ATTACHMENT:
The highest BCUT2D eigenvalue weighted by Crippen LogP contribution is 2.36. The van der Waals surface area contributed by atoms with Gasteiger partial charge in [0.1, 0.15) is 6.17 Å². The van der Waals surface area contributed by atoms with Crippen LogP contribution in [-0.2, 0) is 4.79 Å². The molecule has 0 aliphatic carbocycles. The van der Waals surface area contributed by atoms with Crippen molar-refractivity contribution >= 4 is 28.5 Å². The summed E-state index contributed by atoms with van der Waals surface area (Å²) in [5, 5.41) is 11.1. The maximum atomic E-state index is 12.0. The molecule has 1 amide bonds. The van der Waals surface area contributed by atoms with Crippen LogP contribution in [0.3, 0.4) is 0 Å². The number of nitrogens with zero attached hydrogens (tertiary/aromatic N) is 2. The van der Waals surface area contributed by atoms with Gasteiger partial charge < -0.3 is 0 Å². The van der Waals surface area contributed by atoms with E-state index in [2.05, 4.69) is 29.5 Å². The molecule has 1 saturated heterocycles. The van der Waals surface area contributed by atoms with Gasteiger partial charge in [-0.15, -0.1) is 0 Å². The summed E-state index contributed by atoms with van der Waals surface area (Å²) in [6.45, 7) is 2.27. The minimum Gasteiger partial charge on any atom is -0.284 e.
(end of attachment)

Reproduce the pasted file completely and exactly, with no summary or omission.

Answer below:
The highest BCUT2D eigenvalue weighted by Crippen LogP contribution is 2.36. The van der Waals surface area contributed by atoms with Gasteiger partial charge in [0.1, 0.15) is 6.17 Å². The van der Waals surface area contributed by atoms with Crippen LogP contribution in [-0.2, 0) is 4.79 Å². The molecule has 0 aliphatic carbocycles. The van der Waals surface area contributed by atoms with Crippen molar-refractivity contribution >= 4 is 28.5 Å². The summed E-state index contributed by atoms with van der Waals surface area (Å²) in [5, 5.41) is 11.1. The maximum atomic E-state index is 12.0. The molecule has 1 amide bonds. The van der Waals surface area contributed by atoms with Crippen LogP contribution in [0.3, 0.4) is 0 Å². The number of nitrogens with zero attached hydrogens (tertiary/aromatic N) is 2. The van der Waals surface area contributed by atoms with Gasteiger partial charge < -0.3 is 0 Å². The van der Waals surface area contributed by atoms with E-state index in [2.05, 4.69) is 29.5 Å². The molecule has 1 saturated heterocycles. The van der Waals surface area contributed by atoms with Gasteiger partial charge in [-0.15, -0.1) is 0 Å². The summed E-state index contributed by atoms with van der Waals surface area (Å²) in [6.45, 7) is 2.27. The minimum Gasteiger partial charge on any atom is -0.284 e.